Is Jeremiah’s letter to the exiles a missional text?

Read time: 5 minutes

My friend Dan Steigerwald, who lives in Portland, Oregon, has written an excellent little book called [amazon:978-1494761028:inline]. He takes the view that the church after Christendom is a church in exile and he proposes a missional model based on Jeremiah’s letter to the exiles in Babylon in which he urges them to build houses, plant gardens, marry, bear sons and daughters, increase in number, and most importantly “seek the shalom of the city where I have sent you into exile, and pray to the LORD on its behalf, for in its shalom you will find your shalom“ (Jer. 29:4-7).

Dan asks: “Could it be that God is challenging us to make a radical shift in our self-perception not unlike the one demanded of Israel so long ago?” (28). This would mean, on the one hand, getting used to the idea of doing mission from a place of weakness, on the margins of society; and on the other, redefining that mission as the practical sowing of shalom in our different worlds. We are called, as God’s people in exile, not to be victims but to be a “pervasive force for good” (25).

Evangelism comes into this as “that set of discerned, loving activities Christians engage in to provoke commitment to Jesus Christ in response to God’s lavish offer of forgiveness and participation in the remaking of his world” (47). He quotes Newbigin: the local community must show that it “cares for the well-being of the whole community and not just for itself”, but not in such a way that the “distinctive note of the gospel” is muffled (47).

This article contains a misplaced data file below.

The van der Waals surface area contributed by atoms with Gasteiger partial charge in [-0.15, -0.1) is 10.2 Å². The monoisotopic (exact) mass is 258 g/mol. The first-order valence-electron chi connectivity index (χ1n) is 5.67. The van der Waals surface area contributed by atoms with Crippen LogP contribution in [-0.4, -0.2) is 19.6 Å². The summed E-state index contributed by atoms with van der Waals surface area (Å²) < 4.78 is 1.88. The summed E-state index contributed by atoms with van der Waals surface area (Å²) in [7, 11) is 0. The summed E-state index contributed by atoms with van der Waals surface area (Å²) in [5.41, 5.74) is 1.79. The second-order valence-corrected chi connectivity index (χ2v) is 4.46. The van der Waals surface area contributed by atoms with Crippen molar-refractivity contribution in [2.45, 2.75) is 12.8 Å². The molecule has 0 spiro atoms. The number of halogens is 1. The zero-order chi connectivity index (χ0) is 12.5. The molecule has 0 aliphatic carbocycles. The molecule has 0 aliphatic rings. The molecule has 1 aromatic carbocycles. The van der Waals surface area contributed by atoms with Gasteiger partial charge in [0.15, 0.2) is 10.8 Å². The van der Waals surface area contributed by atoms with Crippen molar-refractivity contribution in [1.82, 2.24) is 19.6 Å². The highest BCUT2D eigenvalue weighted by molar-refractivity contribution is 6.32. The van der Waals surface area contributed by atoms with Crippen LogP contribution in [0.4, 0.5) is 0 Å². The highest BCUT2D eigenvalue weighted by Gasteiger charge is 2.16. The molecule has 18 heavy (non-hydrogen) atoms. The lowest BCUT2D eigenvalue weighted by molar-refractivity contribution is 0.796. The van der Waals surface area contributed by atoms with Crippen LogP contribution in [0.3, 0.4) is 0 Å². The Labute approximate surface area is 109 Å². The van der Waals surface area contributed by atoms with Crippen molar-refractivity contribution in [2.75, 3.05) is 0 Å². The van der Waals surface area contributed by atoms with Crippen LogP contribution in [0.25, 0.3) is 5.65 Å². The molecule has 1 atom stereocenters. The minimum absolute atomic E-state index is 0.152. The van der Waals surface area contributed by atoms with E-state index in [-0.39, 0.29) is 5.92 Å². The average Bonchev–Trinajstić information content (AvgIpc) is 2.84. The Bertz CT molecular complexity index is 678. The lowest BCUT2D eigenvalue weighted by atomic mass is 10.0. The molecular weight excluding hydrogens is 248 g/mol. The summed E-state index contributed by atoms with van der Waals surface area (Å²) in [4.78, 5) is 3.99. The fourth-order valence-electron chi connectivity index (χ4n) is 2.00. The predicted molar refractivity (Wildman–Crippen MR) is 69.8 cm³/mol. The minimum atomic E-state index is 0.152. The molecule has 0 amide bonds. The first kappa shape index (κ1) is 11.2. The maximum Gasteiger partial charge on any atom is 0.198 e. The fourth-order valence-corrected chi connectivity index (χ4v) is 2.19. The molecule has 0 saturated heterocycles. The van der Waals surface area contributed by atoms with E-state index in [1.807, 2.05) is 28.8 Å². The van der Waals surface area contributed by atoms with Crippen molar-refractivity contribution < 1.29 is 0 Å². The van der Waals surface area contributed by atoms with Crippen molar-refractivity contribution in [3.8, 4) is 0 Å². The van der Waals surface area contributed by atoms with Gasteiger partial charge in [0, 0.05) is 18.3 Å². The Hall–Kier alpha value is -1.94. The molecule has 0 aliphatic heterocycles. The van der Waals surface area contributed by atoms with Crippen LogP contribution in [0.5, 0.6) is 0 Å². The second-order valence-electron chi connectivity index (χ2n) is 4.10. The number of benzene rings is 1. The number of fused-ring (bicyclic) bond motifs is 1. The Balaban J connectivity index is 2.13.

That’s the theory. In the application part of the book Dan outlines a “pattern for missionary engagement” that cycles through three “couplets of action”, all the while communing with the triune God (43):

  • Immerse and Listen = absorbing
  • Connect and Befriend = relating
  • Participate and Enrich = serving

The general nature of the missional methodology will be familiar to many, but what distinguishes this book is the uncluttered style and the straightforward practical guidance, grounded in personal experience, that Dan offers the urban missionary who wants to participate in what God is doing to transform places like Portland. (I should point out that despite—or perhaps because of—Dan’s 20 years of missionary and pastoral experience in Europe, the book is heavily oriented towards the US context.)

Context, in fact, is very important when it comes to assessing the value of the methodology. [pullquote]The strength of the model lies in the fact that it will help many people in the peculiar context of North America to realign themselves as God’s people in the world at a time of crisis not unlike the crisis of the Babylonian exile.[/pullquote] I think the general analysis is fair, and while I’m not sure Dan has done enough in this short book to explain the relationship between gospel, kingdom and shalom, I think that the sort of praxis he recommends will contribute significantly to the reshaping of identity and mission.

The question I want to ask here, though, is whether this constitutes the best reading of Jeremiah 29. Dan is not the first to suggest that this passage may be used to support a model of mission as constructive social engagement—he quotes Chris Wright and Walter Brueggemann. But I can’t help thinking that this is another example of a text being coerced into saying something that it doesn’t really want to say.